Insecticides for Mosquito Control: Strengthening the Evidence Base, a Special Issue
A recent special issue of the journal Insects brought together the work of researchers from an array of backgrounds and institutes to highlight research advances in the development and characterisation of new vector control products, as well as understanding and methods used to monitor for insecticide resistance. The issue, titled ‘Insecticides for Mosquito Control: Strengthening the Evidence Base’, was guest edited by I2I Methods Validation Lead, Dr. Rosemary S. Lees, and includes a collection of 17 new articles aimed at providing a comprehensive understanding of the current state of insecticide use for mosquito control and identifying areas for future research. Review articles explore the impact of insecticide resistance and offer guidance on insecticide choice in the face of pyrethroid resistance. Consensus methodologies are presented, in the form of standard operating procedures (SOPs) designed to be adopted and used to generate reproducible data that can be compared and interpreted across and between studies.
Insecticides have long been used as a key tool for controlling mosquito populations and have played a crucial role in reducing the spread of mosquito-borne diseases, such as malaria, dengue fever and chikungunya virus. However, mosquitoes are rapidly developing resistance towards all the major active ingredients currently used in vector control insecticides. With the emergence of insecticide resistance in mosquito populations, there is a growing need for a more comprehensive, evidence-based approach to insecticide use, with robust evidence and reliable procedures for evaluating insecticide efficacy both in the laboratory and the field.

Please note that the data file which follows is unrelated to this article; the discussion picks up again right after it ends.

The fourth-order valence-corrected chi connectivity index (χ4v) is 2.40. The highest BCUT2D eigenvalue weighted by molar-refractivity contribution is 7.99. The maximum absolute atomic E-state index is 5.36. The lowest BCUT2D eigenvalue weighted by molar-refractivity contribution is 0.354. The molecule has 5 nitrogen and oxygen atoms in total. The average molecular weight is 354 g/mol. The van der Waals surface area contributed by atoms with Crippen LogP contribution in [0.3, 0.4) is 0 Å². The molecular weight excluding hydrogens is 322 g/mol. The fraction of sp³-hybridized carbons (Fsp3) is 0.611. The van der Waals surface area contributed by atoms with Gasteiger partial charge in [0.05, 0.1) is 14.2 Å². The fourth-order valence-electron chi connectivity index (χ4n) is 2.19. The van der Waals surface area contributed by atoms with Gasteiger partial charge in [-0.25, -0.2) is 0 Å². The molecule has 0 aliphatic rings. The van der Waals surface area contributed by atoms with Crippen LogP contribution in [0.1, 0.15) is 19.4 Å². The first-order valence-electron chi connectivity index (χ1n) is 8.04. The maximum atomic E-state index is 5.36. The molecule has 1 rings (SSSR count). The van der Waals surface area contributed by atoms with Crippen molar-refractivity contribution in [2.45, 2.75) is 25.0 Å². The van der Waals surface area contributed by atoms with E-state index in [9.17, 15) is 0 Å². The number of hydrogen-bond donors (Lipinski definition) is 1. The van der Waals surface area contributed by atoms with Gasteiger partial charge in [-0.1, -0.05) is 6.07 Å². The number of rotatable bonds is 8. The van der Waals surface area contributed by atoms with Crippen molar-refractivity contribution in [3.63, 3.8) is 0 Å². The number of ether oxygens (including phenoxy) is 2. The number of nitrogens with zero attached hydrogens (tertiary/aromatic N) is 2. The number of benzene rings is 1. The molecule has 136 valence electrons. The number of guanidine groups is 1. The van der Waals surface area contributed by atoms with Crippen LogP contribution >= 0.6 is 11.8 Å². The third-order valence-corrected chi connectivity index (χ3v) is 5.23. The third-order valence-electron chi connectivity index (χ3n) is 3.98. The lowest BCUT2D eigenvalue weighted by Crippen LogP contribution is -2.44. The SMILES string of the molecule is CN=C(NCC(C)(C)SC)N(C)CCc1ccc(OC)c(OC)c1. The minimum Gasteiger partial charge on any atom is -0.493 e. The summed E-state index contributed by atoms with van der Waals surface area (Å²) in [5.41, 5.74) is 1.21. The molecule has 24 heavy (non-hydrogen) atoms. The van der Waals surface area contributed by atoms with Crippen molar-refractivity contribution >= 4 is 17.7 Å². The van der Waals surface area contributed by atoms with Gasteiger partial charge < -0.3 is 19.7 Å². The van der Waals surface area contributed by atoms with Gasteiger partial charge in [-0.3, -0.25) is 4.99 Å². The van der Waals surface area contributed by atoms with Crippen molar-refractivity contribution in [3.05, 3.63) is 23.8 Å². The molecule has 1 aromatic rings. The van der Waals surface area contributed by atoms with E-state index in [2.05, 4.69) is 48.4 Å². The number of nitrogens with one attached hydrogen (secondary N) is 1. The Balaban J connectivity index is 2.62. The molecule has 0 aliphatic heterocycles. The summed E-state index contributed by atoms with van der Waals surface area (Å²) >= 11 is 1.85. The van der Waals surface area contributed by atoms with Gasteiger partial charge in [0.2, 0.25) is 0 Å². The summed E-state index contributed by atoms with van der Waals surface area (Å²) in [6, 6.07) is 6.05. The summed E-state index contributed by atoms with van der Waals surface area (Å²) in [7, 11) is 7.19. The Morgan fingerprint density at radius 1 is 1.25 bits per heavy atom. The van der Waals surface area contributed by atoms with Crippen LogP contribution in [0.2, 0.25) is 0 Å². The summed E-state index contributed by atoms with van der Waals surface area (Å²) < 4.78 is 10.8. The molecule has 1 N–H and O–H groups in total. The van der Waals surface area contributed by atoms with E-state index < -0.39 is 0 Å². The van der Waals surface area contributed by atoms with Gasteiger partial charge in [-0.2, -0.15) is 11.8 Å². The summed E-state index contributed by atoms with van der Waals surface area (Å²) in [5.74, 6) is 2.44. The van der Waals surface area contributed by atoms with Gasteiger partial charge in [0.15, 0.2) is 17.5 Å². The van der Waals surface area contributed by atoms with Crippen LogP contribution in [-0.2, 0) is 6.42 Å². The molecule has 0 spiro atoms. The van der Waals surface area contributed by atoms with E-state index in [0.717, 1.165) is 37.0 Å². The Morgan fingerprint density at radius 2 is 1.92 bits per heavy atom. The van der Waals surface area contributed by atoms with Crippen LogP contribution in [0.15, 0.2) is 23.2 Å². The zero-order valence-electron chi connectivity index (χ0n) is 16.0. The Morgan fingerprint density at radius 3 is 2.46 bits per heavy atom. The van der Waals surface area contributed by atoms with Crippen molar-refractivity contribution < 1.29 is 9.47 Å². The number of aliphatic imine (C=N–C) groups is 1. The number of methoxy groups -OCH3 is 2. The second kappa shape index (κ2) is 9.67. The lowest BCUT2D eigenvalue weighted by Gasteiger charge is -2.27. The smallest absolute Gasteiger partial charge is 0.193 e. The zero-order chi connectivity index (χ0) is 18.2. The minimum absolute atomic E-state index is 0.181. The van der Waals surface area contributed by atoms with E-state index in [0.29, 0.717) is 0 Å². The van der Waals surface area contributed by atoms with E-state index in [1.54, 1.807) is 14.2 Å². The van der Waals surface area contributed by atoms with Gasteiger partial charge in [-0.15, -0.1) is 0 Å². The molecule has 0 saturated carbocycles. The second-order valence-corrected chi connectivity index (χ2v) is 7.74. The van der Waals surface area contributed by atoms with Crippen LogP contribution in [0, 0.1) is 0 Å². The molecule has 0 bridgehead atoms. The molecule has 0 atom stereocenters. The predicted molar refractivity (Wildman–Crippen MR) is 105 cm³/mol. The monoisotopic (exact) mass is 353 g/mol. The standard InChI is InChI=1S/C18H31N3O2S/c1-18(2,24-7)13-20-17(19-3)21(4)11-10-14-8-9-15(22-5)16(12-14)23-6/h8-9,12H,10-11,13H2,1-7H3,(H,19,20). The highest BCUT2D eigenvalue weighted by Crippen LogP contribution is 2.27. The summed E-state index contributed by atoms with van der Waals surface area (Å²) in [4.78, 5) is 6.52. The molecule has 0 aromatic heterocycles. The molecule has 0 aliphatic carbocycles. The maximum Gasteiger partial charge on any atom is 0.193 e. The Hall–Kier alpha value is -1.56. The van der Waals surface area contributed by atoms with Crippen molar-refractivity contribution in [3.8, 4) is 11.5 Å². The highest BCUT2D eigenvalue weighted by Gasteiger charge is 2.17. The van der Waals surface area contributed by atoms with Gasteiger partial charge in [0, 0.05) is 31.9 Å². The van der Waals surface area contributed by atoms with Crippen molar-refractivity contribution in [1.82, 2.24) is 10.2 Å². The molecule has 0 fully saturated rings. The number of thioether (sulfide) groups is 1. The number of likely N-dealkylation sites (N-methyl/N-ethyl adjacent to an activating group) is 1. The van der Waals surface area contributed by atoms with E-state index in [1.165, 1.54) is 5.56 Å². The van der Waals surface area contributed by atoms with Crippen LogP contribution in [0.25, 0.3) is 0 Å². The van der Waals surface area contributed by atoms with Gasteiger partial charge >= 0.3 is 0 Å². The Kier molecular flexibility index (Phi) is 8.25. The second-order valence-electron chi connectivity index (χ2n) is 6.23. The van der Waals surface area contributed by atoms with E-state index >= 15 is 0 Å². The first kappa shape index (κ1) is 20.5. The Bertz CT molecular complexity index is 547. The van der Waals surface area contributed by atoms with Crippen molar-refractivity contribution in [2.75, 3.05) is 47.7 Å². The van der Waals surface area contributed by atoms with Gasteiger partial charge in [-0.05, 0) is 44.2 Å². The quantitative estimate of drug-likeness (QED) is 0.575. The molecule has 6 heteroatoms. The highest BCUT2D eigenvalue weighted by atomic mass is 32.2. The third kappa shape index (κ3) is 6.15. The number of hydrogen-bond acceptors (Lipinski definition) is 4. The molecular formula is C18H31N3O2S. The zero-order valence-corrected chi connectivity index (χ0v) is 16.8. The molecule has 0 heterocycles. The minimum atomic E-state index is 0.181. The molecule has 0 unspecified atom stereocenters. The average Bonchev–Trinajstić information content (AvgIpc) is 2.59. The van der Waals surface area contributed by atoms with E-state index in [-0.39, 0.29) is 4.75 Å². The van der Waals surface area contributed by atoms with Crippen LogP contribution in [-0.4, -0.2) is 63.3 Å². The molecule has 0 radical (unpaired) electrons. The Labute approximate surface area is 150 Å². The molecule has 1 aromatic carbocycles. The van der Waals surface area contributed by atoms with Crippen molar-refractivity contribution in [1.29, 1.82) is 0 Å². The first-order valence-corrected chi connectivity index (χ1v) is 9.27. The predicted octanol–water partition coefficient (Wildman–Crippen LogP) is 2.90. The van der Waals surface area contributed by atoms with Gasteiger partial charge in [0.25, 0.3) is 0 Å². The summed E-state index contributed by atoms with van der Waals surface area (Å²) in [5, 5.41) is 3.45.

This special issue features contributions from leading experts in the field, covering a wide range of topics related to insecticide use for mosquito control, including the effectiveness of different types of insecticides and the entomological efficacy of testing. This issue also highlights the importance of method validation, as explained in the editorial authored by Rosemary S. Lees et al, that innovation applied to improve data generation will lead to results that are more reproducible and informative.
“Bringing together the latest research and insights, this special issue provides a roadmap for future research and development in this area of public health. It is hoped that this Special Issue offers inspiration and guidance on how consistent data can be generated to inform more effective development, evaluation and use of new and existing vector control tools.” – Dr. Rosemary Lees